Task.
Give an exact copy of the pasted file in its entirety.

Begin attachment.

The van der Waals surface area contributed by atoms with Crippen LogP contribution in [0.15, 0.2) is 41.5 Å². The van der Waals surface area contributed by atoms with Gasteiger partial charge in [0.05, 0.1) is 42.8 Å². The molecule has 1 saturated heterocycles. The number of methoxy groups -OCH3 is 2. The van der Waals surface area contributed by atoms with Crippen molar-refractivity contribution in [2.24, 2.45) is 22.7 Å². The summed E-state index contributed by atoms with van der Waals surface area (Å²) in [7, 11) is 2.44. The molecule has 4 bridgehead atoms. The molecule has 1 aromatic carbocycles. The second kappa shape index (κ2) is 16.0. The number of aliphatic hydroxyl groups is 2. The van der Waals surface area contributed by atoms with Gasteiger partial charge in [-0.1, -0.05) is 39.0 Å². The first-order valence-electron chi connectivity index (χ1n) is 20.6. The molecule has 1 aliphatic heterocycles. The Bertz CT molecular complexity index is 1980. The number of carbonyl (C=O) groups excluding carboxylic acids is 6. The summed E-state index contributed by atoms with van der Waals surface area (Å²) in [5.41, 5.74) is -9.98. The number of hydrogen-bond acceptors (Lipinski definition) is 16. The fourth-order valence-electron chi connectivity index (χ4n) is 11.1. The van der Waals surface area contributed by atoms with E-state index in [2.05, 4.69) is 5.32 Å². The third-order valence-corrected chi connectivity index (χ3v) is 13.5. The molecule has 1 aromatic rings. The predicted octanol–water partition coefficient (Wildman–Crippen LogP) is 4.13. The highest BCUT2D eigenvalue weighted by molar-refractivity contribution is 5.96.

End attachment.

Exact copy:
The van der Waals surface area contributed by atoms with Crippen LogP contribution in [0.15, 0.2) is 41.5 Å². The van der Waals surface area contributed by atoms with Gasteiger partial charge in [0.05, 0.1) is 42.8 Å². The molecule has 1 saturated heterocycles. The number of methoxy groups -OCH3 is 2. The van der Waals surface area contributed by atoms with Crippen molar-refractivity contribution in [2.24, 2.45) is 22.7 Å². The summed E-state index contributed by atoms with van der Waals surface area (Å²) in [7, 11) is 2.44. The molecule has 4 bridgehead atoms. The molecule has 1 aromatic carbocycles. The second kappa shape index (κ2) is 16.0. The number of aliphatic hydroxyl groups is 2. The van der Waals surface area contributed by atoms with Gasteiger partial charge in [-0.1, -0.05) is 39.0 Å². The first-order valence-electron chi connectivity index (χ1n) is 20.6. The molecule has 1 aliphatic heterocycles. The Bertz CT molecular complexity index is 1980. The number of carbonyl (C=O) groups excluding carboxylic acids is 6. The summed E-state index contributed by atoms with van der Waals surface area (Å²) in [5.41, 5.74) is -9.98. The number of hydrogen-bond acceptors (Lipinski definition) is 16. The fourth-order valence-electron chi connectivity index (χ4n) is 11.1. The van der Waals surface area contributed by atoms with E-state index in [2.05, 4.69) is 5.32 Å². The third-order valence-corrected chi connectivity index (χ3v) is 13.5. The molecule has 1 aromatic rings. The predicted octanol–water partition coefficient (Wildman–Crippen LogP) is 4.13. The highest BCUT2D eigenvalue weighted by molar-refractivity contribution is 5.96.